"Allen Stanford Taking Witness Stand Seen as Risk to Fraud Trial Defense"Bloomberg
Barry Pollack discusses the decision by R. Allen Stanford to testify at his investor fraud trial. "It makes almost everything that came before irrelevant," said Pollack. "Either the jury identifies with and believes him and discards the evidence that came before. Or it doesn't, and it takes every possible negative inference from what its heard. It's always a game changer when the defendant testifies," Pollack said.
Pollack represented Michael Krautz, an executive with the Internet unit of the failed Houston energy company Enron Corp., who testified in his trial and was acquitted. Enron Chairman Kenneth Lay and Chief Executive Officer Jeffrey Skilling testified and were convicted of fraud in 2006.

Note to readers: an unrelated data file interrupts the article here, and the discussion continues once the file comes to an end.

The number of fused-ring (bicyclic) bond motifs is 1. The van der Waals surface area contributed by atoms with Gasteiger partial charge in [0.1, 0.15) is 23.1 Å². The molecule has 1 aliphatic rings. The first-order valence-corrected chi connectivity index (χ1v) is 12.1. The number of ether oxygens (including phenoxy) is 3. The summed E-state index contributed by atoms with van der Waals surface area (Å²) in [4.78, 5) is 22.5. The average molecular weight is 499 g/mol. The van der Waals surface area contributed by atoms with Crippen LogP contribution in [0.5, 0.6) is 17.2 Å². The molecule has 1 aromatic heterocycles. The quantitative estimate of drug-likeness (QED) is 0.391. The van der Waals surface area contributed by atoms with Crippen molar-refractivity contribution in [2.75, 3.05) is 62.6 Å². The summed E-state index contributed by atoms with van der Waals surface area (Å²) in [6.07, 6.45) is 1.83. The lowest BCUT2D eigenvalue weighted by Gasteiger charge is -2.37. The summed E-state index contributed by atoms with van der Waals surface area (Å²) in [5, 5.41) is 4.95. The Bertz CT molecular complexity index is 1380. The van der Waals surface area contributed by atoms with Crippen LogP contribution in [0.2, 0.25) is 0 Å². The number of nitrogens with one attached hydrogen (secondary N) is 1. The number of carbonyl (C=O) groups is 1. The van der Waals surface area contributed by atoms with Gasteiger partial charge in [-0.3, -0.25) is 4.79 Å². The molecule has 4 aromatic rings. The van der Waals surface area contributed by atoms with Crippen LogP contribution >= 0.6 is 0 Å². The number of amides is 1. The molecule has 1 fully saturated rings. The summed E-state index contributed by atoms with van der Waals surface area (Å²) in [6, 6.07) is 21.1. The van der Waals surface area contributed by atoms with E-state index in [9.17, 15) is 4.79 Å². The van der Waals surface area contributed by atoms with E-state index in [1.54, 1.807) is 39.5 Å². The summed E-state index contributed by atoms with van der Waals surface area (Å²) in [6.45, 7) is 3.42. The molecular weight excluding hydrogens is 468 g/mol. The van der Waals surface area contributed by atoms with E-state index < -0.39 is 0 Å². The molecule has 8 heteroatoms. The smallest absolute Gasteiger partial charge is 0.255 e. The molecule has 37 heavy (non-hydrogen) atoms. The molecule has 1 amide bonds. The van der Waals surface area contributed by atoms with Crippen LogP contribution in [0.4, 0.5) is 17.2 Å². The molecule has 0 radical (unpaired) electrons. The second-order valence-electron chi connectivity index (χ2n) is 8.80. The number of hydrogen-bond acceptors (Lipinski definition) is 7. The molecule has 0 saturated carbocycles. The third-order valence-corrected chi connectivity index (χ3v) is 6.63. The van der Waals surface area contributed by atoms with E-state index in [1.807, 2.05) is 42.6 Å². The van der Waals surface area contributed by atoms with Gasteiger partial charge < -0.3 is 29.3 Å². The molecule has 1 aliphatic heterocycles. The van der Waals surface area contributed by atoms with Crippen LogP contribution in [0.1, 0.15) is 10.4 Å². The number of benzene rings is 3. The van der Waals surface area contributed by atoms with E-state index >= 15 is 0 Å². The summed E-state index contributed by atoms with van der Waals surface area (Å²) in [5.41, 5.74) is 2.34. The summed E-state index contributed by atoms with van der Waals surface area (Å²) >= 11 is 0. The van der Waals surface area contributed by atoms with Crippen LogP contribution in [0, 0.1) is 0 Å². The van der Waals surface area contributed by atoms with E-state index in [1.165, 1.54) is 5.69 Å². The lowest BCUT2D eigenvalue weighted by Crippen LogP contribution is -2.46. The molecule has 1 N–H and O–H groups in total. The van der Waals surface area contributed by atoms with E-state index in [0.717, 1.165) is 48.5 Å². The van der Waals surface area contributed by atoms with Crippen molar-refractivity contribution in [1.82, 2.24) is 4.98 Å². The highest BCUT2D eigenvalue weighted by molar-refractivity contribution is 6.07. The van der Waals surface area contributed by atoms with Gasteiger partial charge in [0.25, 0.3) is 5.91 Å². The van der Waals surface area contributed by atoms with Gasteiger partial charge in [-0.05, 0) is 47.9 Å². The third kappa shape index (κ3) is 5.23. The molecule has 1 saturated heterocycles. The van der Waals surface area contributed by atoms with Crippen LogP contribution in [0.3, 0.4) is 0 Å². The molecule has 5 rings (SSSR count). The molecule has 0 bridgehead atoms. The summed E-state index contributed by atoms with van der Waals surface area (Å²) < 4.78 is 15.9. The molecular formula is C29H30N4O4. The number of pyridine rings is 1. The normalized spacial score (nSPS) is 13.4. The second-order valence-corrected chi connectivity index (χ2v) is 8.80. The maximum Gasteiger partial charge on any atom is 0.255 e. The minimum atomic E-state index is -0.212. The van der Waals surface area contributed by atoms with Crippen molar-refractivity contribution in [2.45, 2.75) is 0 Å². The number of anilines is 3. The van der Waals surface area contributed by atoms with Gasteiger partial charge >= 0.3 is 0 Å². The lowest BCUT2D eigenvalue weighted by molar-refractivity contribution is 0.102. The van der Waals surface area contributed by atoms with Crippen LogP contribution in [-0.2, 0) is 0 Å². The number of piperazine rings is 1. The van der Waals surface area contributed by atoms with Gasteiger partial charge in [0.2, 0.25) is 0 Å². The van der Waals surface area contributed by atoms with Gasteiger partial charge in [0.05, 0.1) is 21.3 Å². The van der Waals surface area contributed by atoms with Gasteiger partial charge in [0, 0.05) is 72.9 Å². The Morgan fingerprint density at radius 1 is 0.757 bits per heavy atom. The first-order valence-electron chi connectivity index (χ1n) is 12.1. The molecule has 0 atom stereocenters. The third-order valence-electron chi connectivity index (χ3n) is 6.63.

For Stanford to succeed, Pollack said, he must "be thoroughly prepared, to the point where he can relive the events at issue in the trial so he's able to answer all the questions." Most people don't have good recall of events three or four years ago, especially e-mails or texts or phone calls, Pollack said. He said recall is challenging under the best of circumstances, and it's more difficult when the defendant was jailed and, in Stanford's case, beaten by another inmate.
"Juries are very good at detecting when somebody's putting on an act," Pollack said. "If he appears to be a very different person than what was reflected in his e-mails and phone conversations, the jury's going to see right through that. You want to be yourself, warts and all. Juries appreciate that you're baring your soul."